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marine biology, study of ocean plants and animals and their ecological relationships. Marine organisms may be classified (according to their mode of life) as nektonic, planktonic, or benthic. Nektonic animals are those that swim and migrate freely, e.g., adult fishes, whales, and squid. Planktonic organisms, usually very small or microscopic, have little or no power of locomotion and merely drift or float in the water. Benthic organisms live on the sea bottom and include sessile forms (e.g., sponges, oysters, and corals), creeping organisms (e.g., crabs and snails), and burrowing animals (e.g., many clams and worms). Seafloor areas called hydrothermal vents, with giant tube worms and many other unusual life forms, have been intensively studied by marine biologists in recent years.
The distribution of marine organisms depends on the chemical and physical properties of seawater (temperature, salinity, and dissolved nutrients), on ocean currents (which carry oxygen to subsurface waters and disperse nutrients, wastes, spores, eggs, larvae, and plankton), and on penetration of light. Photosynthetic organisms (plants, algae, and cyanobacteria), the primary sources of food, exist only in the photic, or euphotic, zone (to a depth of about 300 ft/90 m), where light is sufficient for photosynthesis. Since only about 2% of the ocean floor lies in the photic zone, photosynthetic organisms in the benthos are far less abundant than photosynthetic plankton (phytoplankton), which is distributed near the surface oceanwide. Very abundant phytoplankton include the diatoms and dinoflagellates (see Dinoflagellata). Heterotrophic plankton (zooplankton) include such protozoans as the foraminiferans; they are found at all depths but are more numerous near the surface. Bacteria are abundant in upper waters and in bottom deposits.
The scientific study of marine biology dates from the early 19th cent. and now includes laboratory study of organisms for their usefulness to humans and the effects of human activity on marine environments. Important marine biological laboratories include those at Naples, Italy; at Plymouth and Millport in England; and at Woods Hole, Mass., La Jolla, Calif., and Coral Gables, Fla. Research has been furthered by unmanned and manned craft, such as the submersible Alvin.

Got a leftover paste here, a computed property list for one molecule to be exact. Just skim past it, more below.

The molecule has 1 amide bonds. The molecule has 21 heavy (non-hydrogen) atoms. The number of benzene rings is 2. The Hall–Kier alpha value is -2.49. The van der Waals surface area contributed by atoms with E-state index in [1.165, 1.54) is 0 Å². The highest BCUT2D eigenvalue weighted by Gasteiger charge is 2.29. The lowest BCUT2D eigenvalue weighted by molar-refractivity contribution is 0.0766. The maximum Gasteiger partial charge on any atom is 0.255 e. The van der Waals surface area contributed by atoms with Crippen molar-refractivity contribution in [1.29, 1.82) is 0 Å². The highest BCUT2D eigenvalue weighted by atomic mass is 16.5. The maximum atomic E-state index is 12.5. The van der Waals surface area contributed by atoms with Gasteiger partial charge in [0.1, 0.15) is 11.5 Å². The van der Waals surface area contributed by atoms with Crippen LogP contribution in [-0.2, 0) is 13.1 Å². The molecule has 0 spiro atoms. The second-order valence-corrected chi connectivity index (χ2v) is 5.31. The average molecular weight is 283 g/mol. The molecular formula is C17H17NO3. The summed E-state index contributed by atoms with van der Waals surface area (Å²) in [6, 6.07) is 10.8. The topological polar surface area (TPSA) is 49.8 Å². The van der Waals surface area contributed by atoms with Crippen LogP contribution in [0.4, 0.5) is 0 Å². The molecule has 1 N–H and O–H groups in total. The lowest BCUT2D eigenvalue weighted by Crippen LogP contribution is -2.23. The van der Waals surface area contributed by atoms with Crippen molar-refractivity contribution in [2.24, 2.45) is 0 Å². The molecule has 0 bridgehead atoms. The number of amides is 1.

See also oceanography.
See R. Carson, The Sea Around Us (rev. ed. 1961); R. Ballard, Exploring Our Living Planet (1983); M. Banks, Ocean Wildlife (1989); W. J. Broad, The Universe Below (1997).
an aggregation of organisms living on or in the bottom soil of marine and continental bodies of water. In contrast to benthos, organisms living in open water and not bound to the bottom are called pelagic organisms (neuston, pleuston, plankton, and nekton). Benthos is divided into animal (zoobenthos) and plant (phytobenthos) categories. Based on the mode of living on the bottom, the following types of animals are distinguished: living on or in the soil, mobile, slightly mobile, and immobile (partially embedded in the soil or adhering to it). The forms of zoobenthos are subdivided according to their feeding habits into predatory (carnivorous), herbivorous, detritus-eating (feeding on organic particles), and so on. It is difficult to classify many bottom-dwelling animals as either pelagic or benthic; they are called planktobenthos and nektobenthos. Benthic organisms are divided according to size into large (macrobenthos), medium (mesobenthos), and small (microbenthos). The term “meio-benthos” (small benthos without bacteria) is also used.